You’ve picked the language you’d like to be able to communicate in.
You start scouring the internet to find resources to help you with your language journey.
Maybe you even enroll in a local group class.
However, time has now passed and you’re not where you want to be and so now you’re stuck.
What do you do?
It’s time to hire a tutor.
To be honest, you could have incorporated a language tutor from the very beginning. But it’s okay, you’re not too late.
Of course, not all language tutors are suitable for your language learning journey and that’s also okay.
To save time and money, it’s best to find out a couple of things before you hire.
You may even want to hire a couple of language tutors.
Here are five things to ask your tutor when hiring.
1. Ask for a reference or a couple of references.
Usually, when someone is hiring someone else, they ask for references. This is totally normal to do when hiring a tutor. Speaking to other people can be valuable, as you can learn more about the language tutor’s style of teaching. It’s also important to find out if the tutor has helped the client reach his or her language learning goals, and find out if you both have the same goals: pass a test or achieve B1 level fluency? These are completely different types of classes. It can be an indicator of whether or not you will achieve similar goals.
2. Find out if the language tutor’s schedule will match yours long term
If you’re not able to get enough contact time with your tutor, your language acquisition goals may be delayed. If they only do face to face meetings and you want to do online only, then of course that will pose a problem. You’ll first need to find out when you’re free and find out whether or not they’ll be able to accommodate you for the length of time that’s necessary. If you’re trying to be fluent soon and they can only meet once a month for an hour, it’s best to find another tutor. Remember – you need hundreds of contact hours with a language to make great strides.
3. Ask the language tutor about his or her experience and qualifications
It’s important to know how long they’ve been tutoring. Of course, someone who has been tutoring for 10 years isn’t necessarily 3 times better than a tutor who has been working for 3 years. The goal is to find out if they have experience getting clients to their goals, and how. If you’re looking to reach B1 fluency, then ask about their strategies, materials, and activities to get you there, and how they got other clients there. IF your goal is to pass the TOEFL, then ask how many clients they’ve helped reach that goal. If they only teach tests, then maybe find a more conversational tutor. Or if you really need to pass a test, I would ensure I worked with someone who was an expert in that test.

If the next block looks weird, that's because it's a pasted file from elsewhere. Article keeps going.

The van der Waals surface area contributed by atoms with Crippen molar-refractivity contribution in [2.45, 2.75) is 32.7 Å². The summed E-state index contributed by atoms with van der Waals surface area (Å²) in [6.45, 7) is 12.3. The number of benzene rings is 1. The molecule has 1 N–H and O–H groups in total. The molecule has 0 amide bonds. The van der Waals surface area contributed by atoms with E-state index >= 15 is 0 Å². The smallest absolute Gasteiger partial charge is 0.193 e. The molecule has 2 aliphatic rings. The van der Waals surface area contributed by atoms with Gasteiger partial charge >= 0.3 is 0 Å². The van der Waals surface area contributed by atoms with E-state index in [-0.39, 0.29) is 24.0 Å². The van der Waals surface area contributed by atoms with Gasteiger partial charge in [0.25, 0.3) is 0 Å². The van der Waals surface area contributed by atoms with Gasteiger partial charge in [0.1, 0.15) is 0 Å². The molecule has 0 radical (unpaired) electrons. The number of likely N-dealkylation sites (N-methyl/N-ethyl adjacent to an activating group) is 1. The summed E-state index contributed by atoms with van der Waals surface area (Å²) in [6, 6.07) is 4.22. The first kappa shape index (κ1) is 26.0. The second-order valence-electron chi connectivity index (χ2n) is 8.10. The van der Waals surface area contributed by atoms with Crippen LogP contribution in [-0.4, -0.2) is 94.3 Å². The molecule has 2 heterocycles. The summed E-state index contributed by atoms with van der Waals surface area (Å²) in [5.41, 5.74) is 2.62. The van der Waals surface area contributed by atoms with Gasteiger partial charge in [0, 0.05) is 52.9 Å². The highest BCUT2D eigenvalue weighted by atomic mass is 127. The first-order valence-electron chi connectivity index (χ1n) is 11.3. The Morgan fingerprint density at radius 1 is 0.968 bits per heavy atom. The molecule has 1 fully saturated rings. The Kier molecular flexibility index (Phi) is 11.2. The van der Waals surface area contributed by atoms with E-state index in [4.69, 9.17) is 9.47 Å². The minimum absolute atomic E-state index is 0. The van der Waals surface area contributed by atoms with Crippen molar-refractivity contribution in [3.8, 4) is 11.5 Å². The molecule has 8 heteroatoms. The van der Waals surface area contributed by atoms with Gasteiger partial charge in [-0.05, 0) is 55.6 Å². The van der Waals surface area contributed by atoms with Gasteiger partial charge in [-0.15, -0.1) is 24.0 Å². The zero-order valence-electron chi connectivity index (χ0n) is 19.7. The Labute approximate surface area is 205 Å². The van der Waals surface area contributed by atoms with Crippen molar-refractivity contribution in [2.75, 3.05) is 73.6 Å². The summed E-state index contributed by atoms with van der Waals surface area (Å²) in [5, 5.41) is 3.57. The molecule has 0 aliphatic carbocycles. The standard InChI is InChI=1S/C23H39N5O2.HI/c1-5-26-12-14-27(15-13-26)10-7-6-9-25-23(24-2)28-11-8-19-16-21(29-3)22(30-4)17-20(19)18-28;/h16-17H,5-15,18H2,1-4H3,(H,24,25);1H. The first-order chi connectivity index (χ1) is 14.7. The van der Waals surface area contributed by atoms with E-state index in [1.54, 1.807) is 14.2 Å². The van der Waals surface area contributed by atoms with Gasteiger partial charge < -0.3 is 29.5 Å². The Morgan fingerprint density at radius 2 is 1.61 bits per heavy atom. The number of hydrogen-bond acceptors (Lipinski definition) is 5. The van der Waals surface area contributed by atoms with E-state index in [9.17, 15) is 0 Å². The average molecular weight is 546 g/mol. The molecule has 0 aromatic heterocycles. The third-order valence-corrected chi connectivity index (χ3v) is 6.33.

4. Ask the tutor about teaching style
You need a creative tutor. Learning a language can be very difficult and if it’s too boring and feels too much like school, you may lose interest. Find out how they intend to tutor you. Are they going to recommend resources for you to use outside your contact time? During your classes, what will they be using to teach? How will they teach? They should be letting you speak a lot because that’s an important part of the learning process. Ask them if they’ll use storytelling and comprehensible input.
You’ll also need a personalized approach to your education. One size fits all are for high school classrooms and most of us don’t even remember what we learned in our high school language classes. Your tutor should be creating a personalized approach that will help you achieve your language goals. It needs to be interesting, fun and relevant to you.
5. Ask the tutor about trial classes
The tutor or tutors you pick may seem great on paper, but once you’ve started classes, you may realize you’re not meshing. There is nothing wrong with doing a trial class to get a feel of their teaching style, attitude, and vibe. The good news is, most companies like us, offer trial classes. Don’t underestimate how you feel in your sessions. If you don’t enjoy chatting with your tutor – find another one. Because you’ll be chatting with this person for dozens of hours.
As a bonus tip, make sure your tutor is correcting you. If you keep saying the incorrect thing over and over again, it’s going to take a bit more effort to unlearn it afterward.
According to an article in The Guardian, titled Private language lessons: how to get your money’s worth, “be bold when it comes to asking your tutor to correct your speaking. A good tutor should do this automatically, whether directly or by prompting self-correction. If you feel as if they are letting you prattle on with no regard for your mistakes, ask them if what you’re saying is correct. Error correction is a huge part of language learning, and should not be overlooked.”
If you’re looking for a tutor to help you with English, Portuguese, Mandarin, Russian, French, Japanese, or Spanish, consider our tutors. They’re professional, well experienced, and native speakers who can help you reach your language learning goals.